Pulsating In The Heart Of Siam

Those who follow me on Bonding Tool Facebook knows I am out of town. While I was posting some of the photos in facebook, I had trouble tagging the location. I cannot find a simple city Bangkok. In the end, I tagged my location as country “Thailand”, instead.

"On the road again."

“On the road again.”

Its full ceremonial name, which came into use during the reign of King Mongkut, reads as follows:
Krungthepmahanakhon Amonrattanakosin Mahintharayutthaya Mahadilokphop Noppharatratchathaniburirom Udomratchaniwetmahasathan Amonphimanawatansathit Sakkathattiyawitsanukamprasit
(กรุงเทพมหานคร อมรรัตนโกสินทร์ มหินทรายุธยา มหาดิลกภพ นพรัตนราชธานีบูรีรมย์ อุดมราชนิเวศน์มหาสถาน อมรพิมานอวตารสถิต สักกะทัตติยวิษณุกรรมประสิทธิ์).

The city’s name is listed by Guinness World Records as the world’s longest place name. – Wikipedia.

Say what? Hahaha… It’s like asking an Asian to say supercalifragilisticexpialidocious.

What I saw while in the air, during and after landing:

The name, composed of Pali and Sanskrit root words, translates as:
City of angels, great city of immortals, magnificent city of the nine gems, seat of the king, city of royal palaces, home of gods incarnate, erected by Visvakarman at Indra’s behest.  – Wikipedia.

It all happened one night when I was Whatsapping with a girlfriend and she disclosed she and a common girlfriend were booked on a short getaway.

“Where to?”
“Bangkok.”
“Bo jio!” (Hokkien dialect for “why didn’t “invite” me to tag along?”)
“We didn’t think you could go.”
“Well, you didn’t verify. I can and I want to go.”

Some emails were exchanged between the girlfriend I spoke to and the ticketing agent and by the next day, my name was in their itinerary 😀

While the sky was blue when I departed Singapore, dark clouds loomed when we arrived in Bangkok's new Suvarnabhumi Airport.

While the sky was blue when I departed Singapore, dark clouds loomed when we arrived in Bangkok’s new Suvarnabhumi Airport.

My last visit to Bangkok was in 2007 with my children and this time, I took Thai Airways (instead of SIA) where stewardesses still clasp their hands together prayer-like and greet you,  “Sawatdee Kaa” and I felt great already!

Our flight TG404 was scheduled to fly at 12.25pm (got delayed slightly in the end) so we had lunch on the plane.

We met our hotel transfer guide and in no time, we were ushered into a van. Along the way, we saw a gathering of people, some wearing animal costumes. A street protest was going on.

“Damn the Dam!”

“The dam in Mae Wong National Park will go ahead despite opposition from environmentalists”, Deputy Prime Minister Plodprasop Suraswadi said.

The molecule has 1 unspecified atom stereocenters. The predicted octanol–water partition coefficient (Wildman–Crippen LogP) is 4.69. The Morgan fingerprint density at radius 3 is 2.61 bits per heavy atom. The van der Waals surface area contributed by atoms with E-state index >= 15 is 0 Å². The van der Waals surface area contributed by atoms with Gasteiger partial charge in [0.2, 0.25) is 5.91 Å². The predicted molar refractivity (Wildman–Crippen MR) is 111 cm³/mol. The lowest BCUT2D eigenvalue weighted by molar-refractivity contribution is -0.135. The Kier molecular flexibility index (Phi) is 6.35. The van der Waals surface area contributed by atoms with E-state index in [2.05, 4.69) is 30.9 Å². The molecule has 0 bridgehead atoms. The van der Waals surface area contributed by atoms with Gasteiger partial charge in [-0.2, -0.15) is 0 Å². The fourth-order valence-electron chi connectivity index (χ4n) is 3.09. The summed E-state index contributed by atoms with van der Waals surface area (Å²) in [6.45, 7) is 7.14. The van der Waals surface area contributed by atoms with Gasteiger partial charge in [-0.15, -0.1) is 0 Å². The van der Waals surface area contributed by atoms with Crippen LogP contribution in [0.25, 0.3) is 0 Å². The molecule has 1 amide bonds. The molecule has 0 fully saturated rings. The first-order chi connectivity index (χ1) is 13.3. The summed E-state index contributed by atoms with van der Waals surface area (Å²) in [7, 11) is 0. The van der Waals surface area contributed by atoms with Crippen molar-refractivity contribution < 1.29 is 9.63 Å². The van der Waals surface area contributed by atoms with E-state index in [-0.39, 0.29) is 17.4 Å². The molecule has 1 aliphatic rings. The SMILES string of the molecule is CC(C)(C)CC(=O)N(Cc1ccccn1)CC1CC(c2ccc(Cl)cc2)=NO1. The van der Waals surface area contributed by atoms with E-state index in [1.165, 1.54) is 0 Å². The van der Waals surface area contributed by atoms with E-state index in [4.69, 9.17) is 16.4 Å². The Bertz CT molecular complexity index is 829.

I was amazed at how orderly and peaceful the protest (388km march) took place.

To read more on the peaceful anti-dam protest, click here.

Traffic congestion in Bangkok is one of the worse in the world and especially after a 10% rise in vehicles since last year. The best way to get around is on foot (stay at a hotel near the action or shopping malls depending on your intended activities) or by tuk tuk.

Traffic congestion in Bangkok, one of the worse in the world - this is not it!

Traffic congestion in Bangkok, one of the worse in the world – this is not it!

Tuk Tuk. The best way to get around but be prepared to haggle over the price. You won't save much money but it's quite fun to bargain.

Tuk Tuk.
The best way to get around but be prepared to haggle over the price. You won’t save much money but it’s quite fun to bargain.

Happy traveling 🙂

See my upcoming post on Thailand’s street food!

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Comments
9 Responses to “Pulsating In The Heart Of Siam”
  1. Lignum Draco says:

    I suspect I’ll be craving Thai food in the next few days. Have a great trip.

  2. Jessica says:

    Oh, wow, Sam! Glad you had a good trip! I loved the pictures from the air. I really liked the airport at Bangkok, but I know what you mean about congestion on the streets! That’s cool that you got to see a peaceful protest, too. Really interesting… Thanks for sharing!

    • Sam Han says:

      Really glad to be exposed to other cultures and how they work things out. Sometimes the media over sensationalize, like my trip to Tehran, it looked horrible on news but it was peaceful and in fact almost non existent when I arrived (few years back).

      • Jessica says:

        Wow, that’s so interesting. And I fully agree that it’s so great to be able to be exposed to other cultures and how they work things out, not to mention how they live their daily lives. The widened perspective that travel brings is amazing and should not be underestimated in importance! Thanks for your awesome comment, Sam! 🙂

      • That’s why it’s nice to have a network like all of us do. Between all of our travels,research, passions with food and culture we all share we can keep informing the world on some things that many people are disconnected and misinformed of.

      • Sam Han says:

        So wise and true, Damien 😀

  3. Iris says:

    Can’t wait for your Thai food posts! 🙂

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